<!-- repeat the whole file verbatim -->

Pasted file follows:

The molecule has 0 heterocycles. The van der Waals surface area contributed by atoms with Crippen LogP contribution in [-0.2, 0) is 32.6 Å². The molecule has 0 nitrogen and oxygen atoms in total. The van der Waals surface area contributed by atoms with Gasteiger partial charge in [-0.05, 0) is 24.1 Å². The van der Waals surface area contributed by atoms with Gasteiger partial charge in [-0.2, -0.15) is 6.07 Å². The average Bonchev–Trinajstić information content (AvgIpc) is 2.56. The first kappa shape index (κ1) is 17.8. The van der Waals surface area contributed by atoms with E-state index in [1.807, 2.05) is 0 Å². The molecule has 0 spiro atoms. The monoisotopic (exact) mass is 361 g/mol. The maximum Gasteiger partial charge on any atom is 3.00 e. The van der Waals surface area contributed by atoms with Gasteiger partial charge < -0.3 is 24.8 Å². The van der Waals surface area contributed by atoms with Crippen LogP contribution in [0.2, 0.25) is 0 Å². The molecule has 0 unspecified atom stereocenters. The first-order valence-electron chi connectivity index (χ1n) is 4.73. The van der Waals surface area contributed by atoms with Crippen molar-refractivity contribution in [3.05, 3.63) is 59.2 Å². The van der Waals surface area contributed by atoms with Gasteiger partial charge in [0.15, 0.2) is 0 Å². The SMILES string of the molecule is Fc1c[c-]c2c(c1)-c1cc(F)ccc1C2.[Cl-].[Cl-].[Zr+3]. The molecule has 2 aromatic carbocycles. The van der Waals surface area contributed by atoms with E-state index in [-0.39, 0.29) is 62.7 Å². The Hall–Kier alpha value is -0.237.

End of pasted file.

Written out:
The molecule has 0 heterocycles. The van der Waals surface area contributed by atoms with Crippen LogP contribution in [-0.2, 0) is 32.6 Å². The molecule has 0 nitrogen and oxygen atoms in total. The van der Waals surface area contributed by atoms with Gasteiger partial charge in [-0.05, 0) is 24.1 Å². The van der Waals surface area contributed by atoms with Gasteiger partial charge in [-0.2, -0.15) is 6.07 Å². The average Bonchev–Trinajstić information content (AvgIpc) is 2.56. The first kappa shape index (κ1) is 17.8. The van der Waals surface area contributed by atoms with E-state index in [1.807, 2.05) is 0 Å². The molecule has 0 spiro atoms. The monoisotopic (exact) mass is 361 g/mol. The maximum Gasteiger partial charge on any atom is 3.00 e. The van der Waals surface area contributed by atoms with Gasteiger partial charge < -0.3 is 24.8 Å². The van der Waals surface area contributed by atoms with Crippen LogP contribution in [0.2, 0.25) is 0 Å². The molecule has 0 unspecified atom stereocenters. The first-order valence-electron chi connectivity index (χ1n) is 4.73. The van der Waals surface area contributed by atoms with Crippen molar-refractivity contribution in [3.05, 3.63) is 59.2 Å². The van der Waals surface area contributed by atoms with Gasteiger partial charge in [0.15, 0.2) is 0 Å². The SMILES string of the molecule is Fc1c[c-]c2c(c1)-c1cc(F)ccc1C2.[Cl-].[Cl-].[Zr+3]. The molecule has 2 aromatic carbocycles. The van der Waals surface area contributed by atoms with E-state index in [-0.39, 0.29) is 62.7 Å². The Hall–Kier alpha value is -0.237.